The volunteers from abroad

Some American high-school students go to camp or work. These girls came to Israel to give and learn at the Reuth Medical Center.

"Reuth" means friendship. (photo credit: Courtesy)
"Reuth" means friendship.
(photo credit: Courtesy)
Eight 16- and 17-year-old girls wander through the halls of Reuth Medical Center in Tel Aviv, stopping to chat and hang out with elderly patients.
For the first time, Reuth – a multi-disciplinary umbrella nonprofit organization specializing in health and social welfare – has teenage interns working at its centers in Tel Aviv. The girls are all high-school students from the New York and New Jersey area, entering their final year of school in the fall.
The organization’s medical center, the largest rehabilitation hospital in the country’s central region, has subsidized community housing, senior homes and day centers, a 24-hour information call center and other projects, according to its website. In addition to its three main departments – occupational therapy, physiotherapy and speech therapy – there are quality-of- life therapies, including animal therapy, art therapy and drama therapy.
The internship program is run through American Friends of Reuth, and began recruiting this past year by going to high schools in the New York and New Jersey area. It was marketed as being very hands-on, unlike comparable programs in America.
Most of the interns had some previous interest in the medical fields.
“This program would help us decide if this was something we wanted to do,” explains participant Tamara Sastow.
The difference between these volunteers and other volunteers in the hospital is that these interns are not merely moving patients around and socializing, but asking questions and being involved in their rehabilitation process.
“The aim [of the internship] was for it to be really hands-on, to really get experience. The staff here knows that we want these girls to get involved on a professional level as much as they can,” says Miriam Frankel, Reuth’s deputy executive director of resource development.
The interns are the youngest volunteers in the building; all other volunteers are at least 19 years old.
“Even the patients are shocked by our age,” acknowledges participant Jessica Willner.
Each morning, the interns begin their day by feeding the patients. They then split into pairs, choose a specific therapy to observe that day, break for lunch, and have one-on-one patient time. Each day, the interns listen to a lecture, usually given by a doctor or nurse. Occasionally, there are special lectures, such as a car-accident prevention workshop, in which soldiers are brought in to learn the dangers of unsafe driving and hear stories from doctors, nurses and patients.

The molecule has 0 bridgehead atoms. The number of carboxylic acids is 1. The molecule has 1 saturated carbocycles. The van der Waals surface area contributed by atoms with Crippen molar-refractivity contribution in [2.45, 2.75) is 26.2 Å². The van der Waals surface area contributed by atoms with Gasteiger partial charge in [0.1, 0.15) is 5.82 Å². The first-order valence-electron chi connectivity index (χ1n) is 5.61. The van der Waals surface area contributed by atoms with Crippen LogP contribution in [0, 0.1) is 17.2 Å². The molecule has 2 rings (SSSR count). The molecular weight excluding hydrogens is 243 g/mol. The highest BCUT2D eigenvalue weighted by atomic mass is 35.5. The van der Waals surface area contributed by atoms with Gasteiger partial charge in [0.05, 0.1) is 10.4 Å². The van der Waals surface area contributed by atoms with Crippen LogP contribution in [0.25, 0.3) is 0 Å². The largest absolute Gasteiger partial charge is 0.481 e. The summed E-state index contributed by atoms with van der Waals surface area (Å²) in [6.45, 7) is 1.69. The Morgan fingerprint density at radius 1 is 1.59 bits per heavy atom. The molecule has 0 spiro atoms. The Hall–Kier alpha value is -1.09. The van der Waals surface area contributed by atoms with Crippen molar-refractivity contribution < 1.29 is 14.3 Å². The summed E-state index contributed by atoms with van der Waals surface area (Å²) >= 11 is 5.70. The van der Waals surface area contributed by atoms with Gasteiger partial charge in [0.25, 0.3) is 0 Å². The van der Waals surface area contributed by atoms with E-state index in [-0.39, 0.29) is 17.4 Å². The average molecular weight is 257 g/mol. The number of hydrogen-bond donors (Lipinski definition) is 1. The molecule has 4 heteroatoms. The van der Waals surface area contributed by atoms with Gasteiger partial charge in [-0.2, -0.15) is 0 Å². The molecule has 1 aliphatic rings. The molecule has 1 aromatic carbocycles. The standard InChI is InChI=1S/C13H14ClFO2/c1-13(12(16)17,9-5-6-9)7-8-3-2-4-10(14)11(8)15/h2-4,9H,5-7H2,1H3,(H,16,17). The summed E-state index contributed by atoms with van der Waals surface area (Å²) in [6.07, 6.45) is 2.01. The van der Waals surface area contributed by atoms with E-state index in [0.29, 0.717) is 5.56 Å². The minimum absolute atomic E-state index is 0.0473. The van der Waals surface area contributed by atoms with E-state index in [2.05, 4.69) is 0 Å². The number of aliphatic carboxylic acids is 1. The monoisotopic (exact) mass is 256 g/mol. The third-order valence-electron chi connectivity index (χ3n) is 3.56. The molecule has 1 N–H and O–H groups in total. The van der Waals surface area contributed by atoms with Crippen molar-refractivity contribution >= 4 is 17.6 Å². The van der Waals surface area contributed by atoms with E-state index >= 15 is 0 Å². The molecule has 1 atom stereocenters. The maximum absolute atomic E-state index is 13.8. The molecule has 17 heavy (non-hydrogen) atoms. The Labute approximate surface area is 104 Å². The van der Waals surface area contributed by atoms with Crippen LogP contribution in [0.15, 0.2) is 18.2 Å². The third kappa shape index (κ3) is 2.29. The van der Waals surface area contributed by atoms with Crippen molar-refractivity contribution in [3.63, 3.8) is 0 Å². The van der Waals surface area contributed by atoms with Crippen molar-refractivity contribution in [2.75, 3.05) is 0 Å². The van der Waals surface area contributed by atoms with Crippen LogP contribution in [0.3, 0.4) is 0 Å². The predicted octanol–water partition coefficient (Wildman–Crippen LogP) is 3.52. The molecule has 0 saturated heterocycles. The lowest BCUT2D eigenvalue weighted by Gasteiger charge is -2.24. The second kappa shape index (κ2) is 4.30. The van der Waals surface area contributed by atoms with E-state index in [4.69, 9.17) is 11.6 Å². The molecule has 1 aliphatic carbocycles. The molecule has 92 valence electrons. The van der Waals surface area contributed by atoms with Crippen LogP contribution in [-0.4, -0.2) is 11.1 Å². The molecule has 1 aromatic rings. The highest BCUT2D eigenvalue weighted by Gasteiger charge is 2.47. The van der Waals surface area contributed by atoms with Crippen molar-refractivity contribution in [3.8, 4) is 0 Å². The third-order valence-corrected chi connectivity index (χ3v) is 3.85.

Initially, Gabriela Lupatkin, counselor and website manager of American Friends of Reuth, would bring the interns around to assigned patients for one-on-one time. By the end, she says, “the girls were going to their friends who were patients, not someone we were sending them to.”
But it’s not all work. One Israeli counselor’s job has been to manage trips and navigate the group throughout the country. Once a week, the interns have traveled to places including the Dead Sea, Safed, Haifa and even a naval base.
In the hospital, too, they have been exposed to some things they’ve never seen before.
“Reuth doesn’t have such pretty people there, it is not such a pretty place, but what they do there is so important. It is so worthwhile, for everyone,” says intern Yael Magid.
During their three weeks working at the medical center, the interns have found their individual niches.
Segal says she’s found herself enjoying the ventilation room; at one point, a patient on a ventilator commented on her nail polish, and the next day she and fellow intern Tehila Fruchter were in the room painting a patient’s nails. Segal was surprised that the nurses were “so accommodating.”
Another time, while Sastow, Segal and fellow participant Nina Weiss were struggling to get a reaction from a patient in the children’s ward, a volunteer walked in playing a flute.
“The children started smiling, choking on their laughter, smiling like you would never believe, moving back and forth in their wheelchairs – it was insane!” recalls Sastow. Before the summer, she knew music therapy was an option, but “now I saw and 100 percent, I want to be a music therapist.”
Beyond their responsibilities in the hospital, the interns have gotten to know many patients on a personal level.
“You walk outside and there are all these patients we are friends with just sitting there. You get into amazing conversations with them,” says intern Hannah Haruni.
Communication with the patients was difficult, irrespective of the language barrier, but the interns have found other ways to relate to the patients, including finding common music and cultural interests.
The experience has been eye-opening.
“We are so lucky with everything that we have. We cannot really take anything for granted, because some people really have nothing. We see that one person is missing a leg, and the next person is missing two legs and we have everything that we have,” reflects Segal.
Lupatkin, meanwhile, says she has been “so impressed with this group. They go above and beyond the things we ask them. The first day they went into breakfast to feed the patients, they went in with a very open attitude.” When asked if things were too difficult for them, she recalls, the response was, “‘It was hard, but I want to go again,’ ‘It was hard, but they needed us,’ or ‘I really liked it.’ They are giving from such a pure place, and they love what they are doing. I have learned so much from them.”
Declares Frankel: “‘Reuth’ means friendship, and the group has shown theirs.”